Tribalism in Kenya is our Greatest Undoing.

Tribalism in Kenya is our Greatest Undoing.

If anything, tribalism has been the black man’s biggest nightmare. And the danger that comes with that is that we turn out to be our greatest enemies. Tribalism ends up affecting so many other areas of our economies as incompetent people find themselves occupying offices they are not fit to occupy simply because they come from the same tribe as the boss at the top.

For instance, if it was true that Prof. Aggrey Thuo was denied the right to occupy an office he was qualified and competent to occupy at the Jaramogi University of Science and Technology simply because he wasn’t a local, is one that should worry us.

Last year when this issue happened, there were claims that powerful political forces were at play to ensure that a Kikuyu didn’t occupy the deputy vice chancellor’s post. As it goes, Prof. Thuo had come first in the interviews, only for the one who came third to be successfully awarded the post because he was a Luo.

Interestingly the argument was that the post was very senior for a person from outside the community to occupy. And as I said in an earlier post,  it is such kinds of actions that are deteriorating the quality of education in our higher institutions of learning.

This malady called tribalism when brewed together with the yeast of nepotism result in a deadly concoction with lethal effects. Once this concoction gets into our system, there is nothing else other than sure death. Death may not have to be instant yet in the long run, death is assured.

I am sure we have been victims of this discrimination. Here, the victim may mean that the odds either worked for or against you. If they worked against you especially when you were qualified for the job or assignment at hand, then you know how painful it can be.

As a patriotic Kenyan, I have seen incompetent people occupy public offices while qualified people for the work languish in endless misery. The other problem is that when things fail to work out, we start asking ourselves what went wrong.

                                                                    Say No to tribalism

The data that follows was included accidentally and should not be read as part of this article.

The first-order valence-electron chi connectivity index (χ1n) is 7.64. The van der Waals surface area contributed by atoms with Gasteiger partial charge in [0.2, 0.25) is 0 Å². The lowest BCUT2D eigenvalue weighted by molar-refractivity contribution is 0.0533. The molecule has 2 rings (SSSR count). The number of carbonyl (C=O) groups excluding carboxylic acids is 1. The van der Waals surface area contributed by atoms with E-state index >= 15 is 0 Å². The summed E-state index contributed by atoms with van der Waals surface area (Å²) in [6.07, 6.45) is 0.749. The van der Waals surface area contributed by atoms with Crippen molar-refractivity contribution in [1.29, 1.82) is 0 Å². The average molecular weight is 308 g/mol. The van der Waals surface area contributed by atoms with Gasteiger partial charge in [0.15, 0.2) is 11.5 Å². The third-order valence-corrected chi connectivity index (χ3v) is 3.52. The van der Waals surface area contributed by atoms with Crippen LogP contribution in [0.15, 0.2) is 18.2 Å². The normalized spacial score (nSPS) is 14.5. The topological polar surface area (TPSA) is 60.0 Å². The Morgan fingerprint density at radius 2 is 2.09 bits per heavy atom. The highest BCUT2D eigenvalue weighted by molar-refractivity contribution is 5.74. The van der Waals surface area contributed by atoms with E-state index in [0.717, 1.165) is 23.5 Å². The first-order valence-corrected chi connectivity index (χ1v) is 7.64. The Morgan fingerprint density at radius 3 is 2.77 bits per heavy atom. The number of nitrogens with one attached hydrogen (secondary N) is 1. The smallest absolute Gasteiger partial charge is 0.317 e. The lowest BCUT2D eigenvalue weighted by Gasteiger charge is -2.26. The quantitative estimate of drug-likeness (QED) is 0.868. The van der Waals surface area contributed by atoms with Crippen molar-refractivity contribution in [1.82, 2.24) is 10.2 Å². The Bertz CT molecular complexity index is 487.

We seem to be very good at these schemes because as always, it all starts with us choosing the wrong people from the political side. In the end, those bad choices have always had a huge impact on our lives. Some people live in denial that the bad choices at the top mean nothing to them until the effects of bad economic policies hit them at the bottom of the chain.

Truth be told, politicians are some of the most powerful ‘colonial’ masters we have in this country and continent at large. They are the people who go about planting the seeds of nepotism, tribalism, and hatred. Again they are the same people who influence things to change.

Choosing bad leaders means instead of fighting the ills in society such as tribalism and corruption and ethnic prejudices, they end up promoting the growth of such. Some of the things promoting these tribal prejudices are simply false clichés.

If we are to move forward, we must put aside the wheels of tribalism upon which we are driving and are being driven. We have to make the tough choices of looking at other people as people first before things to do with color, language, and the rest come to play which most of the time may not matter at all.

The choice is ours. I know it is not easy given that we align ourselves politically along tribal lines, development projects are also aligned tribally and so many other things. yet we ought not to do it in one day. Like a journey that begins with one step, so is this one.

Start today with a purpose in your mind to shun all negative tribal energies. That way, you would have started a journey of impacting the world. It is individuals who change the world remember.

Geoffrey Ndege

Geoffrey Ndege

Geoffrey Ndege is the Editor and topical contributor for the Daily Focus Kenya. He writes in the areas of Science, Politics, Technology, Current Affairs, Opinion, Agriculture, Energy, Education, Entrepreneurship, Governance, International Emerging Issues, Society, and culture. For featuring and promotions reach out on 0714-505-312 or write to us at ndegegeoffrey@gmail.com. To support - Mpesa no. is 0714505312.

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